Richard M. Stallman invented the Texinfo format, wrote the initial
processors, and created Edition 1.0 of this manual. Robert J.
Chassell greatly revised and extended the manual, starting with
Edition 1.1. Brian Fox was responsible for the standalone Texinfo
distribution until version 3.8, and originally wrote the standalone
info programs. Karl Berry has
continued maintenance since Texinfo 3.8 (manual edition 2.22).
Our thanks go out to all who helped improve this work, particularly the indefatigable Eli Zaretskii and Andreas Schwab, who have provided patches beyond counting. François Pinard and David D. Zuhn, tirelessly recorded and reported mistakes and obscurities. Zack Weinberg did the impossible by implementing the macro syntax in texinfo.tex. Thanks to Melissa Weisshaus for her frequent reviews of nearly similar editions. Dozens of others have contributed patches and suggestions, they are gratefully acknowledged in the ChangeLog file. Our mistakes are our own.
In the 1970’s at CMU, Brian Reid developed a program and format named
Scribe to mark up documents for printing. It used the
character to introduce commands, as Texinfo does. Much more
consequentially, it strove to describe document contents rather than
formatting, an idea wholeheartedly adopted by Texinfo.
Meanwhile, people at MIT developed another, not too dissimilar format called Bolio. This then was converted to using TeX as its typesetting language: BoTeX. The earliest BoTeX version seems to have been 0.02 on October 31, 1984.
BoTeX could only be used as a markup language for documents to be printed, not for online documents. Richard Stallman (RMS) worked on both Bolio and BoTeX. He also developed a nifty on-line help format called Info, and then combined BoTeX and Info to create Texinfo, a mark up language for text that is intended to be read both online and as printed hard copy.
Moving forward, the original translator to create Info was written
(primarily by RMS and Bob Chassell) in Emacs Lisp, namely the
texinfo-format-buffer and other functions. In the early 1990s,
Brian Fox reimplemented the conversion program in C, now called
In 2012, the C
makeinfo was itself replaced by a Perl
implementation generically called
texi2any. This version
supports the same level of output customization as
texi2html, an independent program originally written by
Lionel Cons, later with substantial work by many others. The many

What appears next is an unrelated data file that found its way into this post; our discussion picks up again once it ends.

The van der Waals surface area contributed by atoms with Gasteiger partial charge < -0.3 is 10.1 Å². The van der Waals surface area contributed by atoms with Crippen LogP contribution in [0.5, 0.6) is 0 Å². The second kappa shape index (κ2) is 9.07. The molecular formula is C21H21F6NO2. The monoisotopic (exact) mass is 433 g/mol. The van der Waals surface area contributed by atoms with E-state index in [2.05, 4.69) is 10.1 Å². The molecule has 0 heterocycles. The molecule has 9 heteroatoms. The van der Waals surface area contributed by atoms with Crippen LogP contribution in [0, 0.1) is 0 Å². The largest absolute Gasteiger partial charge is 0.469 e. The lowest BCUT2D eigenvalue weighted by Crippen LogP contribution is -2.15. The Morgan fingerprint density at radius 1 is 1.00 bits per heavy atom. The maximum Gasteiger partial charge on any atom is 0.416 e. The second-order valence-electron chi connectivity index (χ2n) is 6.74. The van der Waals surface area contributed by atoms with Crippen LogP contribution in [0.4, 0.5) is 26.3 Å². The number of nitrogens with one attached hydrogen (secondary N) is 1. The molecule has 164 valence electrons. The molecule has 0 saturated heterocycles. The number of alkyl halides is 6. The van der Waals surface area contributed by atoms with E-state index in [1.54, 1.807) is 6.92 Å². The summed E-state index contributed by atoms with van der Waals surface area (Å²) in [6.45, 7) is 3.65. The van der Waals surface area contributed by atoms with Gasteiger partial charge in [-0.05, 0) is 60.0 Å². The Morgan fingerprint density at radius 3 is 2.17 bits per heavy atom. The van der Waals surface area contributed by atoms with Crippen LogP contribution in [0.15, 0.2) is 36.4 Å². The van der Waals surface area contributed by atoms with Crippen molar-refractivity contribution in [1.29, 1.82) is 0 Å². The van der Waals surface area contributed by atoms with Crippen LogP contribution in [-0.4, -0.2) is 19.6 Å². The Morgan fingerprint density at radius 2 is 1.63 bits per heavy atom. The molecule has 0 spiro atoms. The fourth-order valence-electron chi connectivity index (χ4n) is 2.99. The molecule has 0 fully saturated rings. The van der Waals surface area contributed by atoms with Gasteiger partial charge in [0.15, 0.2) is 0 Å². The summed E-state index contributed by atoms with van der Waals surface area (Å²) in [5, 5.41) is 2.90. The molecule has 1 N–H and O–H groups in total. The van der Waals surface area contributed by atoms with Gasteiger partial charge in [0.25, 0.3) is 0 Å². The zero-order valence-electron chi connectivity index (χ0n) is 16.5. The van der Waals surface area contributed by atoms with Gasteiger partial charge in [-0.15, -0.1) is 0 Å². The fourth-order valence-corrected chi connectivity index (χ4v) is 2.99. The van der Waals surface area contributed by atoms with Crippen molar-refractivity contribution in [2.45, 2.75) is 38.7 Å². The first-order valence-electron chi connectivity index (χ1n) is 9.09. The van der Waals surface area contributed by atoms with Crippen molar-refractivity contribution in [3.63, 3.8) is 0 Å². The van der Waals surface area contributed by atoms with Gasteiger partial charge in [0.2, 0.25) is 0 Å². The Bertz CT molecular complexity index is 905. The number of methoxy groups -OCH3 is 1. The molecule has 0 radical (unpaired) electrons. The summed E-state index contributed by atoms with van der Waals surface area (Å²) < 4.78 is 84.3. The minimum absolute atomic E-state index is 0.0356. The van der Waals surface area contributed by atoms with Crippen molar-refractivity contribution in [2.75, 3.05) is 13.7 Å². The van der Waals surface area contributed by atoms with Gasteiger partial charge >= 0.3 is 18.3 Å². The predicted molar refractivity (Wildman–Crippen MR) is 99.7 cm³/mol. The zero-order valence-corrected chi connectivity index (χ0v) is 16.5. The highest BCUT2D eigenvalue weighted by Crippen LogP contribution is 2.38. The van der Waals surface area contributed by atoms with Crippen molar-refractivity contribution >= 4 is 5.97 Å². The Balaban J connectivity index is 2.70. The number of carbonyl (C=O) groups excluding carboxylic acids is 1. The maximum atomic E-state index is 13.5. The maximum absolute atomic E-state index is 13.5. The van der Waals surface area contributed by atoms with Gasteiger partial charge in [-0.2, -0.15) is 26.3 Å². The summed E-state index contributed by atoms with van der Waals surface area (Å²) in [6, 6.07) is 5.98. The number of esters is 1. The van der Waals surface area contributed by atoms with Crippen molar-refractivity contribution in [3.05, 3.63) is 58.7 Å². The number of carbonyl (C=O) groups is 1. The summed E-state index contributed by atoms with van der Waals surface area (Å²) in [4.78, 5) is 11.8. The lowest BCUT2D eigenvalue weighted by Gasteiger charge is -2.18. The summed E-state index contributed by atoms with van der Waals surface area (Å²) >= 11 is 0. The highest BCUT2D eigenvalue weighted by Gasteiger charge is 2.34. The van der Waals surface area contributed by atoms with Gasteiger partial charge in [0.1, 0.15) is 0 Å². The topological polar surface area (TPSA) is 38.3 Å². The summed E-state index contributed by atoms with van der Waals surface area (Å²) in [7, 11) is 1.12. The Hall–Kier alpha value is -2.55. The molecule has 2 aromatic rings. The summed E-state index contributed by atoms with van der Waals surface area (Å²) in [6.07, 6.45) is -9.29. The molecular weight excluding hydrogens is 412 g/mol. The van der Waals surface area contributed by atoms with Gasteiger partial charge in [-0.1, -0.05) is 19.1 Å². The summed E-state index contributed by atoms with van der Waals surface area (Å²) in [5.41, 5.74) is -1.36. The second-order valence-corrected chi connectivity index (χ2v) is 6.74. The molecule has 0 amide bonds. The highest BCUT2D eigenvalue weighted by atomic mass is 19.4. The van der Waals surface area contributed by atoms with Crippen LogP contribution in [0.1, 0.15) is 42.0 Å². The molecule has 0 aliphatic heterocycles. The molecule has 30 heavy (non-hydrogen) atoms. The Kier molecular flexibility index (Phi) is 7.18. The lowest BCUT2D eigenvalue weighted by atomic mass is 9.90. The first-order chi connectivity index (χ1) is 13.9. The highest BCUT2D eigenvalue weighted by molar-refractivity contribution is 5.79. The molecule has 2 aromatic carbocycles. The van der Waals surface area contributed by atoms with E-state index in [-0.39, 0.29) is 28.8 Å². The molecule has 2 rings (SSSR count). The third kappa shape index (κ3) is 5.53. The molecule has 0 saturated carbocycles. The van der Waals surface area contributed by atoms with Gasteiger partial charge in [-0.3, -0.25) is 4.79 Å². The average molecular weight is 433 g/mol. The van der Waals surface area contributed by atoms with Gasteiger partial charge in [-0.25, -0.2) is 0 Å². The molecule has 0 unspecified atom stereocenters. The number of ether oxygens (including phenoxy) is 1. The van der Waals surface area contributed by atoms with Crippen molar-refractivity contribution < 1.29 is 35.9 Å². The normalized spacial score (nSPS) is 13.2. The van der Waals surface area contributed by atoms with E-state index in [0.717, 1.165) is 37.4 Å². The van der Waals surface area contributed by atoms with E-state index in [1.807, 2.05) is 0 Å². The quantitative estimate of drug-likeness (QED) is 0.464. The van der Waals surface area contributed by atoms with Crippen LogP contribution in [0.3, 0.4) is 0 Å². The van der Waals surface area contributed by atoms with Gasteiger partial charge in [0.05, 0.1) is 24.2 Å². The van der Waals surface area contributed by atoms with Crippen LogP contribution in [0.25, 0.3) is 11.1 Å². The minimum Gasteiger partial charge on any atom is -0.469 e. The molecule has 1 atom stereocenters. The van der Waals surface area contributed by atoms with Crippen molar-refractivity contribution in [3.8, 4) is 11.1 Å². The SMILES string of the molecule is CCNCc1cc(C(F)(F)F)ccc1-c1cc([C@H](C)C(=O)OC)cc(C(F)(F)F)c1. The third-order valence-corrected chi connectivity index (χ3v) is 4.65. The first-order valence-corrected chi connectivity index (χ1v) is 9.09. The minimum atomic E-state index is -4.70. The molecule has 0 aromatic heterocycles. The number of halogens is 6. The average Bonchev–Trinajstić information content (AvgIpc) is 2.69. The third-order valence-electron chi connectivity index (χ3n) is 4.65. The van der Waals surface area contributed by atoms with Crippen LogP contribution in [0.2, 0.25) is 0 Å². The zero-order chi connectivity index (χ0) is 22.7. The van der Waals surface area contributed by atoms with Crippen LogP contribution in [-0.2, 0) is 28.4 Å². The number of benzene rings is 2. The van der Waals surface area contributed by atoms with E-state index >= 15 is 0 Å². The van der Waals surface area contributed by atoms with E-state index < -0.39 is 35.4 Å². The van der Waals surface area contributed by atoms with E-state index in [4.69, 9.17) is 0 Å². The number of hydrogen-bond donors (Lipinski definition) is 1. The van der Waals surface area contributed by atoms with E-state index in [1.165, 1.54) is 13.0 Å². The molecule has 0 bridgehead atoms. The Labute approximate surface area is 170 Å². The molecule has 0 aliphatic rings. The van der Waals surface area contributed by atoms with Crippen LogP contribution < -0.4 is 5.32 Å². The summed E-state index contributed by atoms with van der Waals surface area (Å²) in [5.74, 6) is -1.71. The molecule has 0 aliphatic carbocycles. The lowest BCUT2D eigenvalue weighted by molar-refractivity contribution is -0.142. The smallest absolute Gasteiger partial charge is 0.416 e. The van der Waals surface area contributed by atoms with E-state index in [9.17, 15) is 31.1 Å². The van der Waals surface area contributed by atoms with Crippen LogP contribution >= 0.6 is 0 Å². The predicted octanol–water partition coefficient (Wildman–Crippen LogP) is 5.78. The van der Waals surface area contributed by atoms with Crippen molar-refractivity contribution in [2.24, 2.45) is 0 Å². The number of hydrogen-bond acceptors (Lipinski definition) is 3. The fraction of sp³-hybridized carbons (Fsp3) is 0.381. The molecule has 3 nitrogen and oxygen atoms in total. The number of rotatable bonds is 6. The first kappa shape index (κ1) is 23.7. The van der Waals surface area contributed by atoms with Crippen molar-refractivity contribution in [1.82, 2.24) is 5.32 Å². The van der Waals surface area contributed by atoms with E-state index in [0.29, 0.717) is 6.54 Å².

additional features needed to make
texi2html a replacement
makeinfo were implemented by Patrice Dumas. The first
never-released version of
texi2any was based on the
texi2html code. That implementation, however, was abandoned
in favor of the current program, which parses the Texinfo input into a
tree for processing. It still supports nearly all the features of
The new Perl program is much slower than the old C program. We hope
the speed gap will close in the future, but it may not ever be
entirely comparable. So why did we switch? In short, we intend and
hope that the present program will be much easier than the previous C
makeinfo to extend to different output
styles, back-end output formats, and all other customizations.
In more detail:
texi2htmlfor years. Thus, in effect two independent implementations of the Texinfo language had developed, and keeping them in sync was not simple. Adding the HTML customization possible in
texi2htmlto a C program would have been an enormous effort.
makeinfo, it would have been tantamount to rewriting the entire program. In Perl, much of that comes essentially for free.
makeinfocode had become convoluted to the point where adding a new back-end was quite complex, requiring complex interactions with existing back-ends. In contrast, our Perl implementation provides a clean tree-based representation for all back-ends to work from. People have requested numerous different back-ends (LaTeX, the latest (X)HTML, …), and they will now be much more feasible to implement. Which leads to the last item:
See Reference Implementation, for more on the rationale for and